2019 MIAMI FILM FESTIVAL: The idea of following around two dogs in a skatepark seems like it would make for a fun short. However, directors Bettina Perut and Ivan Osnovikoff would not settle for a small film. Instead, “Los Reyes” follows two stray dogs, Football and Chola, for ten months. “Los Reyes” juxtaposes the lives of these dogs with the lives of young adults and teenagers in Santiago, Chile. The slice of life documentary makes for a fantastic exploration. While it suffers from pacing issues at times, “Los Reyes” stands out as an incredible work of art.
“Los Reyes” primarily focuses on the two dogs as they live out their lives in the famed Los Reyes skatepark in Santiago, Chile. The project originally began as an examination of the skaters themselves. Perut and Osnovikoff hoped to bring their stories to life, but the events on camera felt like reality TV.
However, as the crew began filming the dogs, the teens and young adults who frequent the park opened up to the filmmakers with their stories. The filmmakers layer the audio of these discussions with imagery of the dogs at the park. Conversations about abuse, drugs, and finding their way in the world become commonplace. As these dialogues take shape, the imagery on screen reminds us that many stories surround us, even when we are not paying attention.
No real narrative exists throughout the film, but some moments stand out. At one point, the government themselves brings dog houses to the park, allowing Football and Chola an opportunity to escape the weather. However, cinematographer Pablo Valdés brilliantly captures the mundane and makes it visually exciting.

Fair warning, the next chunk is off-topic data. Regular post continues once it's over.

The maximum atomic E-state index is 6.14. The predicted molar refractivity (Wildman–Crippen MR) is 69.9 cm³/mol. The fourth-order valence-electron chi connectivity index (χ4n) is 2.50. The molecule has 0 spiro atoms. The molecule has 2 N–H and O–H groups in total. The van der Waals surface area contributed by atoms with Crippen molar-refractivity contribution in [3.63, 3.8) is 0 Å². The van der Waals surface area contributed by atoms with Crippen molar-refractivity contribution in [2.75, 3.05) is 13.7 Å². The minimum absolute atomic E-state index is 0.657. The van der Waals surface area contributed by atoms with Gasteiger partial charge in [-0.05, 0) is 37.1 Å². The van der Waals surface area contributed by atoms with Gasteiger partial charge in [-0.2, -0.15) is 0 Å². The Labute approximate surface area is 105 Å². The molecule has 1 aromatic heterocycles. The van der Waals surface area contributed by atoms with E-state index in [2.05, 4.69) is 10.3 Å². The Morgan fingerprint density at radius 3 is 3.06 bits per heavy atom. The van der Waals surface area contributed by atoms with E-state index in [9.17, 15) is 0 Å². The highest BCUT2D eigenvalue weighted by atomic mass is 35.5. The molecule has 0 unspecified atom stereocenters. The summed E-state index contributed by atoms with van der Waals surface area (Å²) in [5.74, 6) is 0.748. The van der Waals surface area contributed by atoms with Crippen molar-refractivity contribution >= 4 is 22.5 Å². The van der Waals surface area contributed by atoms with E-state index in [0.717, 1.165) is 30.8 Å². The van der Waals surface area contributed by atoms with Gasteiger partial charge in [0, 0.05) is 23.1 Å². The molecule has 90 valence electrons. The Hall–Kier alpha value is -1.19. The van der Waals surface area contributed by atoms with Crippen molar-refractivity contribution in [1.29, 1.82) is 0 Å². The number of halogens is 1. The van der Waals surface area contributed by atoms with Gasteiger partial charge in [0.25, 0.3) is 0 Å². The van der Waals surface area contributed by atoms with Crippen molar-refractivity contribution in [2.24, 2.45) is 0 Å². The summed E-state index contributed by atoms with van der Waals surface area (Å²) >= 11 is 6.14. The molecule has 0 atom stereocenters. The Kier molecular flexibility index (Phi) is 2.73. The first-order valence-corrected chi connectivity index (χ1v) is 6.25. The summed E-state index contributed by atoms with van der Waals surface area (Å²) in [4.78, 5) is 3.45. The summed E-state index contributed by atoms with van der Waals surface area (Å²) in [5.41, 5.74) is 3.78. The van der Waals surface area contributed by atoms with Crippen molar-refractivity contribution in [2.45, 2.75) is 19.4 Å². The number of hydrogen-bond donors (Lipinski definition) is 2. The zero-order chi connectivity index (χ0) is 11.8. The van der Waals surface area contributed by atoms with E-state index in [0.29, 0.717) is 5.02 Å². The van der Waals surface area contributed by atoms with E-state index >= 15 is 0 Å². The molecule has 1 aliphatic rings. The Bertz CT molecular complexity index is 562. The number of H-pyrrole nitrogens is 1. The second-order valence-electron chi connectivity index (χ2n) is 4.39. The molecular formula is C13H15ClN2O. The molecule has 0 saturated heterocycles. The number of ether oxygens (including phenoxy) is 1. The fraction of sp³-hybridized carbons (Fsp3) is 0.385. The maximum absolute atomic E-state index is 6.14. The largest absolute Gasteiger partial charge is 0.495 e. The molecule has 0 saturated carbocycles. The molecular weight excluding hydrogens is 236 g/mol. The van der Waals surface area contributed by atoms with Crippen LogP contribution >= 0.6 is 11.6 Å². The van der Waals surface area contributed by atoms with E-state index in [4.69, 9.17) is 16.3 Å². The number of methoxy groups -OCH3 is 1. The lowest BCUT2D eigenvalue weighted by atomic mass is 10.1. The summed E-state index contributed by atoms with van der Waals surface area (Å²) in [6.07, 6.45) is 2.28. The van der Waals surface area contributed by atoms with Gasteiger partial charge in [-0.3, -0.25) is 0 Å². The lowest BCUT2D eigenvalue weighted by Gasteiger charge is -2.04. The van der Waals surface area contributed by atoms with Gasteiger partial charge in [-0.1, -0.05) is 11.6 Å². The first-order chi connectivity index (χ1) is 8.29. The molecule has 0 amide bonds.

The shot composition is gorgeous throughout, and the dog’s familiarity with the cameras incessantly following them eventually yields some impressive moments. Whether the dogs are chasing bikers, howling at a police siren, or exploring their new home, Valdés takes good angles to deliver a visually compelling documentary.
“Los Reyes” does not constitute a perfect film though. At times, the pacing feels off or too familiar. You can almost anticipate when the off-screen narration will get mixed over the visuals of the dogs. The predictability creates a feeling of familiarity that undercuts moments of emotion. Without a story, “Los Reyes” can grind to a halt at times. The visuals are the key to the film, but the lack of the narrative may turn some audiences off.
A film like “Los Reyes” shimmers because of the artistry on display. The story of two dogs would always be fun. However, using Football and Chola to backdoor in a larger story about Chile makes “Los Reyes” compelling filmmaking. It is an artistic documentary that is far more compelling than a simple YouTube video featuring dogs. This portrait of a city and its inhabitants, on four feet or two, makes for an exciting cinematic experience.